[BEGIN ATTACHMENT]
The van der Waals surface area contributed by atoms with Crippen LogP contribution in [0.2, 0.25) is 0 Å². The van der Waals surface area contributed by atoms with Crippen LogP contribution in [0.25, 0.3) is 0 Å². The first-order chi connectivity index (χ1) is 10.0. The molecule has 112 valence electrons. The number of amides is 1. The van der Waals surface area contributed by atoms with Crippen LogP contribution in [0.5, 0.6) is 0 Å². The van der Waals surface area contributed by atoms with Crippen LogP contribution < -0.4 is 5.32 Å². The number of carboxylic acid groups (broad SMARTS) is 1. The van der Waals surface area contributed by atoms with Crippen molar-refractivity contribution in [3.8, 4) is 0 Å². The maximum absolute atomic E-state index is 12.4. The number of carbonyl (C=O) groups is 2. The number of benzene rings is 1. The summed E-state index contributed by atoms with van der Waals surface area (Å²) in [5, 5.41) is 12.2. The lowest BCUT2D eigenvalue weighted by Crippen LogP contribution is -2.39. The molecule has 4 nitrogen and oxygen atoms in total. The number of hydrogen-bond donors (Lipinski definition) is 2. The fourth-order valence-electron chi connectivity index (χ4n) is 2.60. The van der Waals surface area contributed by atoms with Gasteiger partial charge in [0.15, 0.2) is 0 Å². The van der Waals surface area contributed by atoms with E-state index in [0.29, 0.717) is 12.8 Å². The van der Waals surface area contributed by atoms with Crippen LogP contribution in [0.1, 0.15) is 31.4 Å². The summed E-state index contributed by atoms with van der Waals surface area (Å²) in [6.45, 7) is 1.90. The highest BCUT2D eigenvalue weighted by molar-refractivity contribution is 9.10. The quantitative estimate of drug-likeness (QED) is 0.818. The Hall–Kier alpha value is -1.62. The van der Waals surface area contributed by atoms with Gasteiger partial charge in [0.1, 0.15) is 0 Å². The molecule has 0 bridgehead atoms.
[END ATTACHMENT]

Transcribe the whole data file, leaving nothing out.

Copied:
The van der Waals surface area contributed by atoms with Crippen LogP contribution in [0.2, 0.25) is 0 Å². The van der Waals surface area contributed by atoms with Crippen LogP contribution in [0.25, 0.3) is 0 Å². The first-order chi connectivity index (χ1) is 10.0. The molecule has 112 valence electrons. The number of amides is 1. The van der Waals surface area contributed by atoms with Crippen LogP contribution in [0.5, 0.6) is 0 Å². The van der Waals surface area contributed by atoms with Crippen LogP contribution < -0.4 is 5.32 Å². The number of carboxylic acid groups (broad SMARTS) is 1. The van der Waals surface area contributed by atoms with Crippen molar-refractivity contribution in [3.8, 4) is 0 Å². The maximum absolute atomic E-state index is 12.4. The number of carbonyl (C=O) groups is 2. The number of benzene rings is 1. The summed E-state index contributed by atoms with van der Waals surface area (Å²) in [5, 5.41) is 12.2. The lowest BCUT2D eigenvalue weighted by Crippen LogP contribution is -2.39. The molecule has 4 nitrogen and oxygen atoms in total. The number of hydrogen-bond donors (Lipinski definition) is 2. The fourth-order valence-electron chi connectivity index (χ4n) is 2.60. The van der Waals surface area contributed by atoms with Gasteiger partial charge in [0.15, 0.2) is 0 Å². The van der Waals surface area contributed by atoms with E-state index in [0.29, 0.717) is 12.8 Å². The van der Waals surface area contributed by atoms with Crippen LogP contribution in [0.1, 0.15) is 31.4 Å². The summed E-state index contributed by atoms with van der Waals surface area (Å²) in [6.45, 7) is 1.90. The highest BCUT2D eigenvalue weighted by molar-refractivity contribution is 9.10. The quantitative estimate of drug-likeness (QED) is 0.818. The Hall–Kier alpha value is -1.62. The van der Waals surface area contributed by atoms with Gasteiger partial charge in [0.1, 0.15) is 0 Å². The molecule has 0 bridgehead atoms.